Word of the day
Reading of the day
A reading from the Letter to the Hebrews
Heb 7:1-3, 15-17
Melchizedek, king of Salem and priest of God Most High,
met Abraham as he returned from his defeat of the kings
and blessed him.
And Abraham apportioned to him a tenth of everything.
His name first means righteous king,
and he was also “king of Salem,” that is, king of peace.
Without father, mother, or ancestry,
without beginning of days or end of life,
thus made to resemble the Son of God, he remains a priest forever.
It is even more obvious if another priest is raised up
after the likeness of Melchizedek, who has become so,
not by a law expressed in a commandment concerning physical descent
but by the power of a life that cannot be destroyed.
For it is testified:
You are a priest forever according to the order of Melchizedek.
Gospel of the day
From the Gospel according to Mark
Jesus entered the synagogue.
There was a man there who had a withered hand.
They watched Jesus closely
to see if he would cure him on the sabbath
so that they might accuse him.
He said to the man with the withered hand,
“Come up here before us.”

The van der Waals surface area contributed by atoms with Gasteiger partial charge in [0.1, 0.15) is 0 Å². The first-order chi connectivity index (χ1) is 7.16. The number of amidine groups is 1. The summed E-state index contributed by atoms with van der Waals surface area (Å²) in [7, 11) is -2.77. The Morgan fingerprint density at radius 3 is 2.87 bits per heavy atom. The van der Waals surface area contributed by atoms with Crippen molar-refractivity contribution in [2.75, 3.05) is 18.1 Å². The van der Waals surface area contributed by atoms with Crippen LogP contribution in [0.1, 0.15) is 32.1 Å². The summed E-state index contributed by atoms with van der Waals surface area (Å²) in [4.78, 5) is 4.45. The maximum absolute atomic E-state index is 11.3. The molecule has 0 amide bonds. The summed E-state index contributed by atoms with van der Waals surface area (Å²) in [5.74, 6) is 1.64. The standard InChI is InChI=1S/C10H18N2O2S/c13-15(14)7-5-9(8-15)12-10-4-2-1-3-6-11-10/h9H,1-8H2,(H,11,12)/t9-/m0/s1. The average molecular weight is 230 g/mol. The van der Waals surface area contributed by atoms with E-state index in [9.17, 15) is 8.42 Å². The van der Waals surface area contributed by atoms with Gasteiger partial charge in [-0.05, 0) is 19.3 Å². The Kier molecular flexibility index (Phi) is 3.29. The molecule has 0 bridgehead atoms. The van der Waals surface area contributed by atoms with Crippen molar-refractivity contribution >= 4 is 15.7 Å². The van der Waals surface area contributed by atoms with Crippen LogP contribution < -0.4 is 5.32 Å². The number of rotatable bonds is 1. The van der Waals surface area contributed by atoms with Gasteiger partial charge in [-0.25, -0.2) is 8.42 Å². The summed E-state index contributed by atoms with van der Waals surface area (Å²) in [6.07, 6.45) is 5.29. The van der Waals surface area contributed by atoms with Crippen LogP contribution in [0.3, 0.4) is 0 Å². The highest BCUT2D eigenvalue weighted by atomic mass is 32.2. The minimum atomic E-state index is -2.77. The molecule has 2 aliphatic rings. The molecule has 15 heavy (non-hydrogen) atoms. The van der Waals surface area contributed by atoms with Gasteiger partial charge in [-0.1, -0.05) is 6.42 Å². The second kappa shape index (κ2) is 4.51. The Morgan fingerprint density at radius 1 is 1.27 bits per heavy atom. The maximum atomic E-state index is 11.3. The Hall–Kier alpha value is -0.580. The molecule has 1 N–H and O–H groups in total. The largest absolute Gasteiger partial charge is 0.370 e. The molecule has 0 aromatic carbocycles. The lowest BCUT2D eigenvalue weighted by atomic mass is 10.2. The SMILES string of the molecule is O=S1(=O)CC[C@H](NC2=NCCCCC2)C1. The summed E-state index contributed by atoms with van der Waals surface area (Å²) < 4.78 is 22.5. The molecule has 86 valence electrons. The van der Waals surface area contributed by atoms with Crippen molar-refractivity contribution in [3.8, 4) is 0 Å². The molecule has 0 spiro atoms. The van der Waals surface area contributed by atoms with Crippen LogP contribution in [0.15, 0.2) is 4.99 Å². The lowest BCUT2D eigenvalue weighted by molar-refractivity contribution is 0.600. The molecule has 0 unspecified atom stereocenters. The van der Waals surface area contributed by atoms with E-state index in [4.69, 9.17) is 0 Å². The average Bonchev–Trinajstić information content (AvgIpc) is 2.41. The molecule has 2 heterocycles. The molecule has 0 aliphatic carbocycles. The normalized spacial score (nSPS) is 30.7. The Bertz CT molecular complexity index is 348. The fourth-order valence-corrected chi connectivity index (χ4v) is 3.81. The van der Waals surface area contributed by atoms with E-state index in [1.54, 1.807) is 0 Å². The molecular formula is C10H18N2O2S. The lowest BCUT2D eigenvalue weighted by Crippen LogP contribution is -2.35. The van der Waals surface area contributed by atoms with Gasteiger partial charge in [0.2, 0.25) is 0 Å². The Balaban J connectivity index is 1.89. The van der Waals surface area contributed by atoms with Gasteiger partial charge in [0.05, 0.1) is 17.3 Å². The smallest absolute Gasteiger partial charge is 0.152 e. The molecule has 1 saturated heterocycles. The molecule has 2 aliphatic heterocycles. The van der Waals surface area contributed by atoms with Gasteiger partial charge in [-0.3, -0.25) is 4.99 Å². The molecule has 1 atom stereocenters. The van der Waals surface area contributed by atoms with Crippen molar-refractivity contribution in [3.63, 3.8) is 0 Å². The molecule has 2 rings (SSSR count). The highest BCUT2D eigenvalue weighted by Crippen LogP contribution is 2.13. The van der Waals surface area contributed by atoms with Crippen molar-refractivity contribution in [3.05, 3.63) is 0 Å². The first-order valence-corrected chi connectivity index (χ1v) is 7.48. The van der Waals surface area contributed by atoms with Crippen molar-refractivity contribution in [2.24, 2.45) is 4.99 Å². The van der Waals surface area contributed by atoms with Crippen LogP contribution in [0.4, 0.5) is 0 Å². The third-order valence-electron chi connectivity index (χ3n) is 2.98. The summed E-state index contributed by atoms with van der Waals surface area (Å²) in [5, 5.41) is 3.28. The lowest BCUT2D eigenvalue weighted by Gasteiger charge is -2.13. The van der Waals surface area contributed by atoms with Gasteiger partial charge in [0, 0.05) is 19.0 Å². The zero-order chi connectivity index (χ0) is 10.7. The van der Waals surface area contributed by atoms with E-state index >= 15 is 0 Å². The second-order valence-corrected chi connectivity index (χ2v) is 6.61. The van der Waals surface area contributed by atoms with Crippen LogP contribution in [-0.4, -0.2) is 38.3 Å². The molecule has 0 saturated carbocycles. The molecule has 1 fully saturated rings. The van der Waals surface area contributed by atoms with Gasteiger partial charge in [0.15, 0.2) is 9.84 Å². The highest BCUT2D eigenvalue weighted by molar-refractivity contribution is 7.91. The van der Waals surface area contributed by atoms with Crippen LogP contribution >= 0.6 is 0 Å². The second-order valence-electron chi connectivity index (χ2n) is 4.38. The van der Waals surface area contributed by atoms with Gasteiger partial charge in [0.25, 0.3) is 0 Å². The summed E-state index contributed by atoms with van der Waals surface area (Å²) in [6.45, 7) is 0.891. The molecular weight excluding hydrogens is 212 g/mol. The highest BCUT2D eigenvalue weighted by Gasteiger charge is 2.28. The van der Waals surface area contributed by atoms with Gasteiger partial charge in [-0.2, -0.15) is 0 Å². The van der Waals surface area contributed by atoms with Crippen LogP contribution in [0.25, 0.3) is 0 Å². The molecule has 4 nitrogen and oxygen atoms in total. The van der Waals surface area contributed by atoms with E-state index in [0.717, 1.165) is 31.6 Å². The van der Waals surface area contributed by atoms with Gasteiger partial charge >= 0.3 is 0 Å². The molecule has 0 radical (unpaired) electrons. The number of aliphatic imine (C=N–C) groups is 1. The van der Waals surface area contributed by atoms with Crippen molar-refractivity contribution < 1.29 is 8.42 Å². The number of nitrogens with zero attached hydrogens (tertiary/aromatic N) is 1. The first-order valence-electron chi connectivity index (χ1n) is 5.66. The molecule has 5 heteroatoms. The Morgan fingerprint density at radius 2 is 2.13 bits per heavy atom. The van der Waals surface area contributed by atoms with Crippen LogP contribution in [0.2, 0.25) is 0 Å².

Then he said to the Pharisees,
“Is it lawful to do good on the sabbath rather than to do evil,
to save life rather than to destroy it?”
But they remained silent.
Looking around at them with anger
and grieved at their hardness of heart,
Jesus said to the man, “Stretch out your hand.”
He stretched it out and his hand was restored.
The Pharisees went out and immediately took counsel
with the Herodians against him to put him to death.
Words of the Holy Father
Hope is a gift, it is a gift of the Holy Spirit. And for this reason Paul would say: “Hope never disappoints.” Hope never disappoints, why? Because it is a gift that the Holy Spirit has given us. But Paul tells us that hope has a name. Hope is Jesus. Jesus – hope – recreates everything. It is a constant miracle. Not only did He work miracles of healing, many things: they were only signs, signs of what He is doing now, in the Church. The miracle of recreating everything: what He does in my life, in your life, in our lives. He recreates. And the fact that He recreates is precisely the reason for our hope. It is Christ who recreates everything more wonderfully than Creation, this is the reason for our hope. And this hope does not disappoint, because He is faithful. He cannot deny Himself. This is the virtue of hope. (Santa Marta, 9 September 2013)
- Excerpts from the Lectionary for Mass for Use in the Dioceses of the United States of America, second typical edition © 2001, 1998, 1997, 1986, 1970 Confraternity of Christian Doctrine, Inc., Washington, DC. Used with permission. All rights reserved. No portion of this text may be reproduced by any means without permission in writing from the copyright owner.